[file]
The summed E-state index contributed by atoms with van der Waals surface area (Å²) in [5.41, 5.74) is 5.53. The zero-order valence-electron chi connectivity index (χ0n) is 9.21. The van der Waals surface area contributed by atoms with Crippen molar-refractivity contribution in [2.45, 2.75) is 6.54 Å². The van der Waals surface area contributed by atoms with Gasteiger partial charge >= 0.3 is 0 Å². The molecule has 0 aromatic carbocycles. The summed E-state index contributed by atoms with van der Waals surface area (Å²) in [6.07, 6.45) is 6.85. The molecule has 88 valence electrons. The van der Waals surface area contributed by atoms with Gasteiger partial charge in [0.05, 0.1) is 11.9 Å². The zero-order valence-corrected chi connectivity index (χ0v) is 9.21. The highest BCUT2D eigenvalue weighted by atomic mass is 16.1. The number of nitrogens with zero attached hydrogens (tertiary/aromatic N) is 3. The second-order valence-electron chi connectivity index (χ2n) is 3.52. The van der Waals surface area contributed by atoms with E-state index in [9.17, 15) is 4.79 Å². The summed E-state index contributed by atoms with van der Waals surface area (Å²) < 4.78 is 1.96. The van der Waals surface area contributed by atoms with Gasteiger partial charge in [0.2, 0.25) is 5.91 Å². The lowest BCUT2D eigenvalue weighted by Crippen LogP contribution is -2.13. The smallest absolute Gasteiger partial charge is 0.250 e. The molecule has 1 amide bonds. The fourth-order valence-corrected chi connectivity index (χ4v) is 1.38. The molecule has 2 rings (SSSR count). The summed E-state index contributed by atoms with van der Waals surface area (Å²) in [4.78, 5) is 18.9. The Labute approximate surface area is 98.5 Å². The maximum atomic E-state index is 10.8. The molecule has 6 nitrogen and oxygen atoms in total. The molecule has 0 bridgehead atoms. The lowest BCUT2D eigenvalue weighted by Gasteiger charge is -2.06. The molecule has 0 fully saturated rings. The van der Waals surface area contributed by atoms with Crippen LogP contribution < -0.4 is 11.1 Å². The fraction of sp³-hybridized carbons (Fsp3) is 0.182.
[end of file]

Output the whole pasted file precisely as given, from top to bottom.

The summed E-state index contributed by atoms with van der Waals surface area (Å²) in [5.41, 5.74) is 5.53. The zero-order valence-electron chi connectivity index (χ0n) is 9.21. The van der Waals surface area contributed by atoms with Crippen molar-refractivity contribution in [2.45, 2.75) is 6.54 Å². The van der Waals surface area contributed by atoms with Gasteiger partial charge >= 0.3 is 0 Å². The molecule has 0 aromatic carbocycles. The summed E-state index contributed by atoms with van der Waals surface area (Å²) in [6.07, 6.45) is 6.85. The molecule has 88 valence electrons. The van der Waals surface area contributed by atoms with Gasteiger partial charge in [0.05, 0.1) is 11.9 Å². The zero-order valence-corrected chi connectivity index (χ0v) is 9.21. The highest BCUT2D eigenvalue weighted by atomic mass is 16.1. The number of nitrogens with zero attached hydrogens (tertiary/aromatic N) is 3. The second-order valence-electron chi connectivity index (χ2n) is 3.52. The van der Waals surface area contributed by atoms with E-state index in [9.17, 15) is 4.79 Å². The summed E-state index contributed by atoms with van der Waals surface area (Å²) < 4.78 is 1.96. The van der Waals surface area contributed by atoms with Gasteiger partial charge in [0.2, 0.25) is 5.91 Å². The lowest BCUT2D eigenvalue weighted by Crippen LogP contribution is -2.13. The smallest absolute Gasteiger partial charge is 0.250 e. The molecule has 1 amide bonds. The fourth-order valence-corrected chi connectivity index (χ4v) is 1.38. The molecule has 2 rings (SSSR count). The summed E-state index contributed by atoms with van der Waals surface area (Å²) in [4.78, 5) is 18.9. The Labute approximate surface area is 98.5 Å². The maximum atomic E-state index is 10.8. The molecule has 6 nitrogen and oxygen atoms in total. The molecule has 0 bridgehead atoms. The lowest BCUT2D eigenvalue weighted by Gasteiger charge is -2.06. The molecule has 0 fully saturated rings. The van der Waals surface area contributed by atoms with Crippen LogP contribution < -0.4 is 11.1 Å². The fraction of sp³-hybridized carbons (Fsp3) is 0.182.